Twitter could charge for companies

Twitter - phenomenal
Twitter - phenomenal

Twitter's co-founder Biz Stone has suggested that companies should be charged for corporate accounts on Twitter, as the popular micro-blogging service attempts to monetise the zeitgeist.

The massive explosion of Twitter has thrust it bodily into the limelight and Twitter's co-founder Biz Stone told Marketing Magazine, that the companies jumping on the bandwagon had been noted.

"We are noticing more companies using Twitter and individuals following them, said Stone.

"We can identify ways to make this experience even more valuable and charge for commercial accounts."

Individual or company?

Although there is no suggestion that individuals would be charged, the immediate question raised would be what constitutes a company twitter feed.

If you take a renowned Tweeter like The Guardian's Jemima Kiss, for instance, her Twitter feed is concerned with both her work and her life and probably couldn't be considered a company feed.

However, you could argue that part of her following is because of her profession and that by linking to a commercial site and her own stories she is acting on behalf of her corporation.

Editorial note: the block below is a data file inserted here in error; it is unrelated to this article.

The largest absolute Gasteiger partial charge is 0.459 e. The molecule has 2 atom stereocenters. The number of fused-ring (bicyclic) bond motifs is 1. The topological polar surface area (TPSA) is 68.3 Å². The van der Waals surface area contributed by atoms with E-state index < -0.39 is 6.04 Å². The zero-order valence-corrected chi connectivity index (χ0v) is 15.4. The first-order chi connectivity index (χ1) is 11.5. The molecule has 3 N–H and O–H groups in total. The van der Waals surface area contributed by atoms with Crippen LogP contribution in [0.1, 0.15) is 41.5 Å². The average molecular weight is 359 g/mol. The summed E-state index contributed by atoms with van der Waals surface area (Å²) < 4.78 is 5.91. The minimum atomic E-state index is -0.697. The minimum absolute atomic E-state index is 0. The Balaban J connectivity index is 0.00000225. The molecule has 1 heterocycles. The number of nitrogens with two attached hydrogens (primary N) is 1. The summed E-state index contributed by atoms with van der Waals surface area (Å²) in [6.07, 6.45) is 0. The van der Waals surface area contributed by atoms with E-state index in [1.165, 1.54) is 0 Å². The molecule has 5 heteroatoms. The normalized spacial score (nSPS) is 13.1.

For other 'individual' twitter feeds the balance is even more towards propagating professional sites' articles.

Shades of grey

It would appear to be very much a grey area, which presumably companies might well try to exploit rather than pay for a corporate account.

Unless, of course, Twitter can come up with a mutually beneficial reason for companies to agree to pay for the service, which might well not prove popular to the Twitter community.

Patrick Goss

Patrick Goss is the ex-Editor in Chief of TechRadar. Patrick was a passionate and experienced journalist, and he has been lucky enough to work on some of the finest online properties on the planet, building audiences everywhere and establishing himself at the forefront of digital content.  After a long stint as the boss at TechRadar, Patrick has now moved on to a role with Apple, where he is the Managing Editor for the App Store in the UK.